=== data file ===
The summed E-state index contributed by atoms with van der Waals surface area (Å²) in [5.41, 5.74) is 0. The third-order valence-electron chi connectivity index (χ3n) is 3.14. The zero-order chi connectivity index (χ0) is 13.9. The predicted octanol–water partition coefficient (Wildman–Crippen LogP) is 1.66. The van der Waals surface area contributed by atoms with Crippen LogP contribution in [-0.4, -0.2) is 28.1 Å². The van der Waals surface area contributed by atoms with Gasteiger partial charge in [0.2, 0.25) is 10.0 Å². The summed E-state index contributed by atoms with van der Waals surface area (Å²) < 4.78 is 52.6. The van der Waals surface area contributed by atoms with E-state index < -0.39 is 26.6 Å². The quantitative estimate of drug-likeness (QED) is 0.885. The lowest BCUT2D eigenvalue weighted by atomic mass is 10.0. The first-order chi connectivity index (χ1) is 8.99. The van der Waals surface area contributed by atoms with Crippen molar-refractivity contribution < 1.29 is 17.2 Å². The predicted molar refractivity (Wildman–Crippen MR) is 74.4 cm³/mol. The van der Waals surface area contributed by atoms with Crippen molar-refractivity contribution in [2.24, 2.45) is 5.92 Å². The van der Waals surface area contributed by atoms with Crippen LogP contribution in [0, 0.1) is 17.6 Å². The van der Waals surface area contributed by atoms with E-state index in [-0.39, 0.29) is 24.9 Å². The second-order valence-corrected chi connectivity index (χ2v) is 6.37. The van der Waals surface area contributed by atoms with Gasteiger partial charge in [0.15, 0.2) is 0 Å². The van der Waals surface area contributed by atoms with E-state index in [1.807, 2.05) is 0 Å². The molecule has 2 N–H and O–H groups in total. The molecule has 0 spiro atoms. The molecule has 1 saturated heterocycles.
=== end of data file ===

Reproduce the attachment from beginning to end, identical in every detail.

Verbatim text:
The summed E-state index contributed by atoms with van der Waals surface area (Å²) in [5.41, 5.74) is 0. The third-order valence-electron chi connectivity index (χ3n) is 3.14. The zero-order chi connectivity index (χ0) is 13.9. The predicted octanol–water partition coefficient (Wildman–Crippen LogP) is 1.66. The van der Waals surface area contributed by atoms with Crippen LogP contribution in [-0.4, -0.2) is 28.1 Å². The van der Waals surface area contributed by atoms with Gasteiger partial charge in [0.2, 0.25) is 10.0 Å². The summed E-state index contributed by atoms with van der Waals surface area (Å²) < 4.78 is 52.6. The van der Waals surface area contributed by atoms with E-state index < -0.39 is 26.6 Å². The quantitative estimate of drug-likeness (QED) is 0.885. The lowest BCUT2D eigenvalue weighted by atomic mass is 10.0. The first-order chi connectivity index (χ1) is 8.99. The van der Waals surface area contributed by atoms with Crippen molar-refractivity contribution < 1.29 is 17.2 Å². The predicted molar refractivity (Wildman–Crippen MR) is 74.4 cm³/mol. The van der Waals surface area contributed by atoms with Crippen molar-refractivity contribution in [2.24, 2.45) is 5.92 Å². The van der Waals surface area contributed by atoms with Crippen LogP contribution in [0, 0.1) is 17.6 Å². The van der Waals surface area contributed by atoms with E-state index in [-0.39, 0.29) is 24.9 Å². The second-order valence-corrected chi connectivity index (χ2v) is 6.37. The van der Waals surface area contributed by atoms with Gasteiger partial charge in [0.15, 0.2) is 0 Å². The van der Waals surface area contributed by atoms with E-state index in [1.807, 2.05) is 0 Å². The molecule has 2 N–H and O–H groups in total. The molecule has 0 spiro atoms. The molecule has 1 saturated heterocycles.